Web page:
Unusual case of pyopneumothorax in Tennessee
Abstract: Rupture of a coccidioidal pulmonary cavity with subsequent pyopneumothorax is a rare clinical event, even in areas endemic for coccidioidomycosis. Our encounter with a patient diagnosed with this condition in northeast Tennessee serves notice to clinicians that coccidioidomycosis is indeed a traveling fungal disease, and practitioners must be alert to common and uncommon manifestations of infection associated with this fungus. A literature review pertaining to coccidioidal pyopneumothorax revealed that patients usually present with a recent onset of chest pain. Serologic testing and pleural fluid culture are highly useful, and management includes surgical intervention with or without antifungal therapy.
Key Words: Coccidioidomycosis, empyema, pulmonary cavity, pyopneumothorax
Although coccidioidomycosis is considered endemic to the southwestern region of the United States, it has also been referred to as the traveling fungal disease, (1) as illness caused by Coccidioides spp has been recorded in nonendemic parts of the United States and other countries. Certain occupations such as long-distance truck driving, tourism, and military assignments allow individuals from various sections of the country or other parts of the world to come into contact with this soil-dwelling fungus, even during brief visits to endemic areas. (1) In this regard, various authors (1-5) have encouraged practicing clinicians to be alert to the characteristics of Coccidioides spp infection, including both the usual and unusual disease presentations. On rare occasions, coccidioidomycosis may present as empyema with hydropneumothorax and this can pose a diagnostic dilemma even for clinicians practicing in endemic areas. (6) Our interaction with a Tennessee resident who had pyopneumothorax caused by Coccidioides immitis encouraged us to review the literature pertaining to this unusual entity and report the case, as it represents an excellent example of this traveling fungal disease.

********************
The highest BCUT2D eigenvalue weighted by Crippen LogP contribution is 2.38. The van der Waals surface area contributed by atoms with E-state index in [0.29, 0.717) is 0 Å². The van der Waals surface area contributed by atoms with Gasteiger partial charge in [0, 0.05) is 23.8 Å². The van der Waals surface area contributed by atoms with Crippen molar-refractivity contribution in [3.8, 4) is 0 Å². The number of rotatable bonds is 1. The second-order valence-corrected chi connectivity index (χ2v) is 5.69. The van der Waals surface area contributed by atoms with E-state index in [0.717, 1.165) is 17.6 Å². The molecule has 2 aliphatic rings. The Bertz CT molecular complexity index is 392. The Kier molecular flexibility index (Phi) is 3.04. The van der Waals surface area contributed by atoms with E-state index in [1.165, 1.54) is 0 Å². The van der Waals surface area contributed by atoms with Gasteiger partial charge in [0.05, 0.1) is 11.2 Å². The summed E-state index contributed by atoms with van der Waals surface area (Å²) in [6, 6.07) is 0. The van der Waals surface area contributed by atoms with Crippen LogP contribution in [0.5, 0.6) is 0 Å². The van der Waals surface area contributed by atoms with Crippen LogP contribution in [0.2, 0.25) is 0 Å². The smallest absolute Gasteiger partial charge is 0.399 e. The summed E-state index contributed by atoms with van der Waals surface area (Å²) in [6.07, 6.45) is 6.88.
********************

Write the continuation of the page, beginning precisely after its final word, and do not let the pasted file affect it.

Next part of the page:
A 70-year-old retired long-distance truck driver was admitted to a Johnson City, Tennessee, hospital complaining of the sudden onset of shortness of breath and sharp, right-sided chest pain. He reported no fever, sweats, anorexia, weight loss, or hemoptysis. His medical history was positive for coronary artery disease, hypertension, chronic obstructive pulmonary disease, rheumatoid arthritis that required prednisone therapy for several months, and a history of positive tuberculin skin test for which he had received appropriate treatment. Social history was positive for previous tobacco use. He was a retired long-distance truck driver, and his work brought him to the southwest region of the United States on several occasions. Chest radiography at the time of admission showed apical bullae and a small right pneumothorax. His chest pain and shortness of breath improved, and he was discharged after a few days without undergoing further studies or interventions. Within 1 week's time, however, the patient's right-sided chest discomfort recurred and he was readmitted to the hospital. Physical examination revealed dullness to percussion and diminished breath sounds over the...
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